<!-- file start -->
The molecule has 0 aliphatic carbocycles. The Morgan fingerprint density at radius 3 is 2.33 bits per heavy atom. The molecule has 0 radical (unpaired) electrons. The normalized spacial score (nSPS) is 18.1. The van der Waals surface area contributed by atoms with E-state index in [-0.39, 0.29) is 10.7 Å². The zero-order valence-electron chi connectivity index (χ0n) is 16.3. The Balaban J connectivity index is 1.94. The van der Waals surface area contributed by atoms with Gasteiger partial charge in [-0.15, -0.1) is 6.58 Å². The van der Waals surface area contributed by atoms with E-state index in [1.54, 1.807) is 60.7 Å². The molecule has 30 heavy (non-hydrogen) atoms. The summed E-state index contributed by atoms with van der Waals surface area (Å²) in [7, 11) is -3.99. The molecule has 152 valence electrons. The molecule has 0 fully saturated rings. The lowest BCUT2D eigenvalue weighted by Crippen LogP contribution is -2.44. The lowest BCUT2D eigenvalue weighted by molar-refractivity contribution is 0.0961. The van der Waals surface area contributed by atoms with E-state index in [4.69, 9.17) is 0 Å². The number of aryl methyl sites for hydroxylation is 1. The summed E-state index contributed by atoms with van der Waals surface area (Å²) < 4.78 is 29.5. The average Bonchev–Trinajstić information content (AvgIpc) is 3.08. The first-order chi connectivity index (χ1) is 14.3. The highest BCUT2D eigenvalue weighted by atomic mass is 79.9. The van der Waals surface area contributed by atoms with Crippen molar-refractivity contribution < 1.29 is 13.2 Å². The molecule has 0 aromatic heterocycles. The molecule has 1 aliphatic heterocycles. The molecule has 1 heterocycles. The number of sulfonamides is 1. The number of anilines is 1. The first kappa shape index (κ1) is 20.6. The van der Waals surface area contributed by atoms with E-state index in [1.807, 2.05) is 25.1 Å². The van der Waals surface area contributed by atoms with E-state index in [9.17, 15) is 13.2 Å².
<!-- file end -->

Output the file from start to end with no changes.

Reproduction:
The molecule has 0 aliphatic carbocycles. The Morgan fingerprint density at radius 3 is 2.33 bits per heavy atom. The molecule has 0 radical (unpaired) electrons. The normalized spacial score (nSPS) is 18.1. The van der Waals surface area contributed by atoms with E-state index in [-0.39, 0.29) is 10.7 Å². The zero-order valence-electron chi connectivity index (χ0n) is 16.3. The Balaban J connectivity index is 1.94. The van der Waals surface area contributed by atoms with Gasteiger partial charge in [-0.15, -0.1) is 6.58 Å². The van der Waals surface area contributed by atoms with E-state index in [1.54, 1.807) is 60.7 Å². The molecule has 30 heavy (non-hydrogen) atoms. The summed E-state index contributed by atoms with van der Waals surface area (Å²) in [7, 11) is -3.99. The molecule has 152 valence electrons. The molecule has 0 fully saturated rings. The lowest BCUT2D eigenvalue weighted by Crippen LogP contribution is -2.44. The lowest BCUT2D eigenvalue weighted by molar-refractivity contribution is 0.0961. The van der Waals surface area contributed by atoms with E-state index in [4.69, 9.17) is 0 Å². The number of aryl methyl sites for hydroxylation is 1. The summed E-state index contributed by atoms with van der Waals surface area (Å²) < 4.78 is 29.5. The average Bonchev–Trinajstić information content (AvgIpc) is 3.08. The first-order chi connectivity index (χ1) is 14.3. The highest BCUT2D eigenvalue weighted by atomic mass is 79.9. The van der Waals surface area contributed by atoms with Crippen molar-refractivity contribution < 1.29 is 13.2 Å². The molecule has 0 aromatic heterocycles. The molecule has 1 aliphatic heterocycles. The molecule has 1 heterocycles. The number of sulfonamides is 1. The number of anilines is 1. The first kappa shape index (κ1) is 20.6. The van der Waals surface area contributed by atoms with E-state index in [1.807, 2.05) is 25.1 Å². The van der Waals surface area contributed by atoms with E-state index in [9.17, 15) is 13.2 Å².